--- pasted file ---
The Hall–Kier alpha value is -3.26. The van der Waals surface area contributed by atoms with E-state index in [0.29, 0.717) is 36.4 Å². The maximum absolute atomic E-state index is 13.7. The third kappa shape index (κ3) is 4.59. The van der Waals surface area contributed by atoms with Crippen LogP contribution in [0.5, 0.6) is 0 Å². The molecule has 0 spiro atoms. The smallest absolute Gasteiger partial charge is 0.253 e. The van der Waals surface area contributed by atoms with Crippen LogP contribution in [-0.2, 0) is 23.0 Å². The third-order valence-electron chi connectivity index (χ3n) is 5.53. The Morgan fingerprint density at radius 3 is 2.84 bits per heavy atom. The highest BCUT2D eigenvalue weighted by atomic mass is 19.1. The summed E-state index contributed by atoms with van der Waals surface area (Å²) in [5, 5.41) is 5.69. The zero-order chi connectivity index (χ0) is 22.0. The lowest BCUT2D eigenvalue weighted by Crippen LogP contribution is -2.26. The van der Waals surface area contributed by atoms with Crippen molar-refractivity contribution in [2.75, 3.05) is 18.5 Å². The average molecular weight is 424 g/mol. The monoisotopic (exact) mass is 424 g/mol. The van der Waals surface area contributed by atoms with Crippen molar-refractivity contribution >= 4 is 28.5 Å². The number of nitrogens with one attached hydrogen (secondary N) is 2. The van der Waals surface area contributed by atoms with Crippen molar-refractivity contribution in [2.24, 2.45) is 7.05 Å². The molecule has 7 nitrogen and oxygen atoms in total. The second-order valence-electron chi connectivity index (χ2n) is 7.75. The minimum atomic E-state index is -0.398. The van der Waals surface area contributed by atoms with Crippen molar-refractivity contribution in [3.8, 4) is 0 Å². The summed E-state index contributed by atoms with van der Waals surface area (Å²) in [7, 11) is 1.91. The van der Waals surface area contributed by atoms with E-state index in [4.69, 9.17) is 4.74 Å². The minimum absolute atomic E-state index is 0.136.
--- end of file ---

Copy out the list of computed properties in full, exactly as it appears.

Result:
The Hall–Kier alpha value is -3.26. The van der Waals surface area contributed by atoms with E-state index in [0.29, 0.717) is 36.4 Å². The maximum absolute atomic E-state index is 13.7. The third kappa shape index (κ3) is 4.59. The van der Waals surface area contributed by atoms with Crippen LogP contribution in [0.5, 0.6) is 0 Å². The molecule has 0 spiro atoms. The smallest absolute Gasteiger partial charge is 0.253 e. The van der Waals surface area contributed by atoms with Crippen LogP contribution in [-0.2, 0) is 23.0 Å². The third-order valence-electron chi connectivity index (χ3n) is 5.53. The Morgan fingerprint density at radius 3 is 2.84 bits per heavy atom. The highest BCUT2D eigenvalue weighted by atomic mass is 19.1. The summed E-state index contributed by atoms with van der Waals surface area (Å²) in [5, 5.41) is 5.69. The zero-order chi connectivity index (χ0) is 22.0. The lowest BCUT2D eigenvalue weighted by Crippen LogP contribution is -2.26. The van der Waals surface area contributed by atoms with Crippen molar-refractivity contribution in [2.75, 3.05) is 18.5 Å². The average molecular weight is 424 g/mol. The monoisotopic (exact) mass is 424 g/mol. The van der Waals surface area contributed by atoms with Crippen molar-refractivity contribution >= 4 is 28.5 Å². The number of nitrogens with one attached hydrogen (secondary N) is 2. The van der Waals surface area contributed by atoms with Crippen molar-refractivity contribution in [2.24, 2.45) is 7.05 Å². The molecule has 7 nitrogen and oxygen atoms in total. The second-order valence-electron chi connectivity index (χ2n) is 7.75. The minimum atomic E-state index is -0.398. The van der Waals surface area contributed by atoms with Crippen molar-refractivity contribution in [3.8, 4) is 0 Å². The summed E-state index contributed by atoms with van der Waals surface area (Å²) in [7, 11) is 1.91. The van der Waals surface area contributed by atoms with E-state index in [4.69, 9.17) is 4.74 Å². The minimum absolute atomic E-state index is 0.136.